The Wet Tropics region of north Queensland has outstanding environmental values, contains the highest biological diversity in Australia, and borders the Great Barrier Reef. Comparable to other tropical areas worldwide, increasing urban and agricultural development in the Wet Tropics has caused concerns with respect to ecosystem degradation due to poor water quality in freshwater reaches and marine environments. Key issues currently identified in the Wet Tropics include erosion and subsequent stream turbidity and sedimentation, nutrients from erosion and fertiliser use and pesticide residue contamination. Issues such as reduced dissolved oxygen, acid sulfate soil runoff, and biological factors such as weed infestation, reduced and degraded riparian vegetation condition, and flow modification have also been identified. These issues mainly arise from agricultural activities with lesser effects from urban development. Management of pollution to improve in-stream water quality requires a long-term monitoring program to characterize water quality conditions over different flows and seasons.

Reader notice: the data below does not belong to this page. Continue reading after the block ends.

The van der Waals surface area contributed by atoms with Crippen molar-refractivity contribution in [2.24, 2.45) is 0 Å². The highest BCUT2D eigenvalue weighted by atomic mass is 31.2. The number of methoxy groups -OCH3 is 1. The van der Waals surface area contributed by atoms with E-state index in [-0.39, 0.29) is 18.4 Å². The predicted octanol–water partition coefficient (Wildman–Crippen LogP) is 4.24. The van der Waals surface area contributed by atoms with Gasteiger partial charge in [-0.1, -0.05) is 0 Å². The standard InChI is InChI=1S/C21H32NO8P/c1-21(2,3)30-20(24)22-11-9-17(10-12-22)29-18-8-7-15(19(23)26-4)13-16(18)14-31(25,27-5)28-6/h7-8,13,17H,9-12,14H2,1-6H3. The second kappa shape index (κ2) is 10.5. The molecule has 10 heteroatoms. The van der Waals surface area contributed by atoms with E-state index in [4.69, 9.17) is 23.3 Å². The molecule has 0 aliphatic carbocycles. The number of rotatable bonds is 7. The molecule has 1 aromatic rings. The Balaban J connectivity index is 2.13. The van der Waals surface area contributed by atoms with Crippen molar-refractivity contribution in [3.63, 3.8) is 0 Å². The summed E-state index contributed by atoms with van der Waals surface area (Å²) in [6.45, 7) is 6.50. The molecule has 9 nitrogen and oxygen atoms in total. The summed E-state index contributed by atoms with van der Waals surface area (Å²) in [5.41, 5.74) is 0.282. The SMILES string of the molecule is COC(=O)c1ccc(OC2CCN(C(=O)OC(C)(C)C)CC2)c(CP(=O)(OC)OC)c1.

This type of monitoring program is underway; however, the focus is on the Great Barrier Reef and does not fully consider freshwater ecosystem health. Another major issue is the lack of a fully developed conceptual framework that links changed land use to water quality and subsequently to aquatic ecosystem health. In this paper, we establish the current level of water quality knowledge in the Wet Tropics while outlining a conceptual framework connecting changing land management practices and their effects to water quality and to ecosystem health.